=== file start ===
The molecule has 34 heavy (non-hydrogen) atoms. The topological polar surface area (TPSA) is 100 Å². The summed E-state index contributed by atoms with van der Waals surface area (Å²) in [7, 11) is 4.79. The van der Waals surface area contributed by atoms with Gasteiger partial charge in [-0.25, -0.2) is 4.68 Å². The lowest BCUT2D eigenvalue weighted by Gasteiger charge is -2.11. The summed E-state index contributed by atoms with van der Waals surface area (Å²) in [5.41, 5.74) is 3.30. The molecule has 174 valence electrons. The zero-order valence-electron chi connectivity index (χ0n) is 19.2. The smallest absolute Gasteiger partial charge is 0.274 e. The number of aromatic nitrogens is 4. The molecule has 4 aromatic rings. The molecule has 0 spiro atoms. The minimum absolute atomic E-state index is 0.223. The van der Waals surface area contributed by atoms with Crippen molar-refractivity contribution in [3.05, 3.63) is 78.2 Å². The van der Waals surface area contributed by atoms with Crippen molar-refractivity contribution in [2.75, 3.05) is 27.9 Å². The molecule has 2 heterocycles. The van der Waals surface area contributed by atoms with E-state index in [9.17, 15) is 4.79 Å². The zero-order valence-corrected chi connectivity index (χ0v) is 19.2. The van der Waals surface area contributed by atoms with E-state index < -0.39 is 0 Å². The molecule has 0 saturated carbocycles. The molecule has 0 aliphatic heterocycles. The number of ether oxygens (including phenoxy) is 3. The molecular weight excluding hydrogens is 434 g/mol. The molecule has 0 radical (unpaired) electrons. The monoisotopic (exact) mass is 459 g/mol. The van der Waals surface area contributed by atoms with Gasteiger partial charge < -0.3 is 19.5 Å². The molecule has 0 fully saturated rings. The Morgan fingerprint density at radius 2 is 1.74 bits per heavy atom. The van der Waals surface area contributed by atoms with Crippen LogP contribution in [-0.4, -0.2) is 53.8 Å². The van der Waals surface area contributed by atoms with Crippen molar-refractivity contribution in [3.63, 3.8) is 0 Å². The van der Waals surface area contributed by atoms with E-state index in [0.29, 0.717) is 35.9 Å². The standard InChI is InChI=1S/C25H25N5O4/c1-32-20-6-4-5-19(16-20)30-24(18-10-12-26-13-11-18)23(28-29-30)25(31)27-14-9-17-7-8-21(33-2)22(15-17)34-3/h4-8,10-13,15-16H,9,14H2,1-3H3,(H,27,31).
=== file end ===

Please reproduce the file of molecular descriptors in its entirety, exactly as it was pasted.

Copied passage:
The molecule has 34 heavy (non-hydrogen) atoms. The topological polar surface area (TPSA) is 100 Å². The summed E-state index contributed by atoms with van der Waals surface area (Å²) in [7, 11) is 4.79. The van der Waals surface area contributed by atoms with Gasteiger partial charge in [-0.25, -0.2) is 4.68 Å². The lowest BCUT2D eigenvalue weighted by Gasteiger charge is -2.11. The summed E-state index contributed by atoms with van der Waals surface area (Å²) in [5.41, 5.74) is 3.30. The molecule has 174 valence electrons. The zero-order valence-electron chi connectivity index (χ0n) is 19.2. The smallest absolute Gasteiger partial charge is 0.274 e. The number of aromatic nitrogens is 4. The molecule has 4 aromatic rings. The molecule has 0 spiro atoms. The minimum absolute atomic E-state index is 0.223. The van der Waals surface area contributed by atoms with Crippen molar-refractivity contribution in [3.05, 3.63) is 78.2 Å². The van der Waals surface area contributed by atoms with Crippen molar-refractivity contribution in [2.75, 3.05) is 27.9 Å². The molecule has 2 heterocycles. The van der Waals surface area contributed by atoms with E-state index in [9.17, 15) is 4.79 Å². The zero-order valence-corrected chi connectivity index (χ0v) is 19.2. The van der Waals surface area contributed by atoms with E-state index < -0.39 is 0 Å². The molecule has 0 saturated carbocycles. The molecule has 0 aliphatic heterocycles. The number of ether oxygens (including phenoxy) is 3. The molecular weight excluding hydrogens is 434 g/mol. The molecule has 0 radical (unpaired) electrons. The monoisotopic (exact) mass is 459 g/mol. The van der Waals surface area contributed by atoms with Gasteiger partial charge < -0.3 is 19.5 Å². The molecule has 0 fully saturated rings. The Morgan fingerprint density at radius 2 is 1.74 bits per heavy atom. The van der Waals surface area contributed by atoms with Crippen LogP contribution in [-0.4, -0.2) is 53.8 Å². The van der Waals surface area contributed by atoms with Crippen molar-refractivity contribution in [3.63, 3.8) is 0 Å². The van der Waals surface area contributed by atoms with E-state index in [0.29, 0.717) is 35.9 Å². The standard InChI is InChI=1S/C25H25N5O4/c1-32-20-6-4-5-19(16-20)30-24(18-10-12-26-13-11-18)23(28-29-30)25(31)27-14-9-17-7-8-21(33-2)22(15-17)34-3/h4-8,10-13,15-16H,9,14H2,1-3H3,(H,27,31).